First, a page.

As for higher-level vocational education, in 2020, China had nearly 1,500 registered higher education institutions (including universities and higher vocational colleges) but out of them, only 21 were vocational colleges, according to Caixin.
In the 2020 Government Work Report, China introduced its plan to provide more than 35 million vocational skill training opportunities and increase enrollment in vocational colleges by two million over the next two years. And it intends to subsidize 75 million vocational training slots in the next few years through 2025.
However, in addition to the poor quality of vocational education and the small number of higher vocational colleges, another worry is that vocational education is widely considered by Chinese people as a “second choice” to an academic degree. Most parents are not willing for their children to study in a vocational school unless there is no option.
Now policymakers are trying to raise the status and the social recognition of vocational education. The latest draft version to the Vocational Education Law states that “vocational education is as important as regular education”.
In the Guidelines as well as other relevant policy documents, we’ve noted the following reform measures adopted or to be adopted by the government:
The vocational education sector is steadily opening to foreign investors. The 2020 negative lists for foreign investment permit wholly-foreign owned enterprises to establish vocational training institutions in China’s free trade zones (FTZs) without a domestic partner.
In addition, the State Council recently announced it will adjust the Regulation on Chinese-foreign Cooperative Education for Beijing to boost the capital’s services sector. Beijing will formulate specific management measures to encourage foreign investment in for-profit adult education and training institutions and for-profit vocational training institutions.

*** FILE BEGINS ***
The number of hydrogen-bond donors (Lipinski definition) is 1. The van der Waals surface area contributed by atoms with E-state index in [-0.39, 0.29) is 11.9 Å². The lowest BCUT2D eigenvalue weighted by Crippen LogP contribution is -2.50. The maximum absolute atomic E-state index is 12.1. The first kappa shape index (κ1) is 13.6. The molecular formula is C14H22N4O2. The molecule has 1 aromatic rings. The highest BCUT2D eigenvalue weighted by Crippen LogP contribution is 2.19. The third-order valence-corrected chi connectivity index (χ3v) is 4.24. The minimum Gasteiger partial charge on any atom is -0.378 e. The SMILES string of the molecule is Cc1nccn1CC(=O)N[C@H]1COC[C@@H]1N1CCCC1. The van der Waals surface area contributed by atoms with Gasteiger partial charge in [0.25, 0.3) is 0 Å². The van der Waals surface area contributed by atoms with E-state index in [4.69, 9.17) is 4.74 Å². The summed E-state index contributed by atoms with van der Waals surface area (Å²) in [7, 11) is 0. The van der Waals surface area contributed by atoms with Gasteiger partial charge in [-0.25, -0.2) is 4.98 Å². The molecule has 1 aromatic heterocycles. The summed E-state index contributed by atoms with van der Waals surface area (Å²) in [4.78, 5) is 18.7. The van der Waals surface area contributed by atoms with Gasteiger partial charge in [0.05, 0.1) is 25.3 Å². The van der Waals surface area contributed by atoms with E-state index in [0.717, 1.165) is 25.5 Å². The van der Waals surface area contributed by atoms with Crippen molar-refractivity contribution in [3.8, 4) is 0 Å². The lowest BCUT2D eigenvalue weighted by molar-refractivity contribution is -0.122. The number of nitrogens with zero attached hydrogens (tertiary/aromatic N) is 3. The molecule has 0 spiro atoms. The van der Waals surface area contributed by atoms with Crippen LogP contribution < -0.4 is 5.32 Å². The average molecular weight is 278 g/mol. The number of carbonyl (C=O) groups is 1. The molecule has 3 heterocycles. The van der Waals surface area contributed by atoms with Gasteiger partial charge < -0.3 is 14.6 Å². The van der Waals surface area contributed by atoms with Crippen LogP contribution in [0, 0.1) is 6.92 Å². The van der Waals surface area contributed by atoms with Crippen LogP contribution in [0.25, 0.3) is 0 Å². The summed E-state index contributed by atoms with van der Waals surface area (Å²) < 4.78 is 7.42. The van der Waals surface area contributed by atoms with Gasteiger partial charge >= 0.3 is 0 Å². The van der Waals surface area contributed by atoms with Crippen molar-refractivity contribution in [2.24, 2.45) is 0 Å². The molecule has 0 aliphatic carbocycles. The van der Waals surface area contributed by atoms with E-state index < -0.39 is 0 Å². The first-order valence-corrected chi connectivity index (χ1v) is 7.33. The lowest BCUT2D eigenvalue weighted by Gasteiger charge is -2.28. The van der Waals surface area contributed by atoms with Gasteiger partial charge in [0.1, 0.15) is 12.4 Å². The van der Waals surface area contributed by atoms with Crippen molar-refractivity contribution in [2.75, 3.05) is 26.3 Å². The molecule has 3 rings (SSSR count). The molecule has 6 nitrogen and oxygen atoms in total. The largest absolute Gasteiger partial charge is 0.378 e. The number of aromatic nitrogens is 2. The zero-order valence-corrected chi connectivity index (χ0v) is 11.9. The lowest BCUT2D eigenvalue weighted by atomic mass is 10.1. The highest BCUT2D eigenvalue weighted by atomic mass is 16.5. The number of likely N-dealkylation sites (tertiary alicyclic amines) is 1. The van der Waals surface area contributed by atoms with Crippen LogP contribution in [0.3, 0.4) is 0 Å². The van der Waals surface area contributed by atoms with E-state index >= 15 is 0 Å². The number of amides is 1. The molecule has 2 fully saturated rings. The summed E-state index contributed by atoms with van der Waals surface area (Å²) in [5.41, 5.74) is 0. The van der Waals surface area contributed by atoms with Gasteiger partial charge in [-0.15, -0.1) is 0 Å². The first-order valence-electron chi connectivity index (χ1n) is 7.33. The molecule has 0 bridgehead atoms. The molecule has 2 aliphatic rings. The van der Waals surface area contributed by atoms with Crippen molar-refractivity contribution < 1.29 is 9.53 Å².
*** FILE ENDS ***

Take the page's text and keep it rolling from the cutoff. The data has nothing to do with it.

In fact, foreign investors are encouraged to invest in non-academic vocational training institutions nationwide, according to the Catalogue of Industries for Encouraging Foreign Investment. A total of 12 provinces – Shanxi, Liaoning, Anhui, Henan, Hubei, Hunan, Guangxi, Hainan, Chongqing, Shannxi, Gansu, and Ningxia – explicitly welcome foreign capital in vocational schools (including technical schools) in their respective local investment catalogues.
China’s vocational education sector shows promising opportunities for foreign investors. The investment banking firm Morgan Stanley predicts that government support and market demand will see the vocational education market grow at a compound annual growth rate (CAGR) of seven percent in the decade from 2020 to 2030, as reported by CNBC.
China Briefing’s parent company, Dezan Shira & Associates, has helped foreign investors successfully enter the education market in Asia – from studying the market, managing investments, and structuring the business model at the pre-investment phase to managing statutory compliances and maintaining best practices once operational. For more information and assistance on the market entry, please feel free to contact us at China@dezshira.com.
China Briefing is written and produced by Dezan Shira & Associates. The practice assists foreign investors into China and has done so since 1992 through offices in Beijing, Tianjin, Dalian, Qingdao, Shanghai, Hangzhou, Ningbo, Suzhou, Guangzhou, Dongguan, Zhongshan, Shenzhen, and Hong Kong. Please contact the firm for assistance in China at firstname.lastname@example.org.
Dezan Shira & Associates has offices in Vietnam, Indonesia, Singapore, United States, Germany, Italy, India, and Russia, in addition to our trade research facilities along the Belt & Road Initiative. We also have partner firms assisting foreign investors in The Philippines, Malaysia, Thailand, Bangladesh.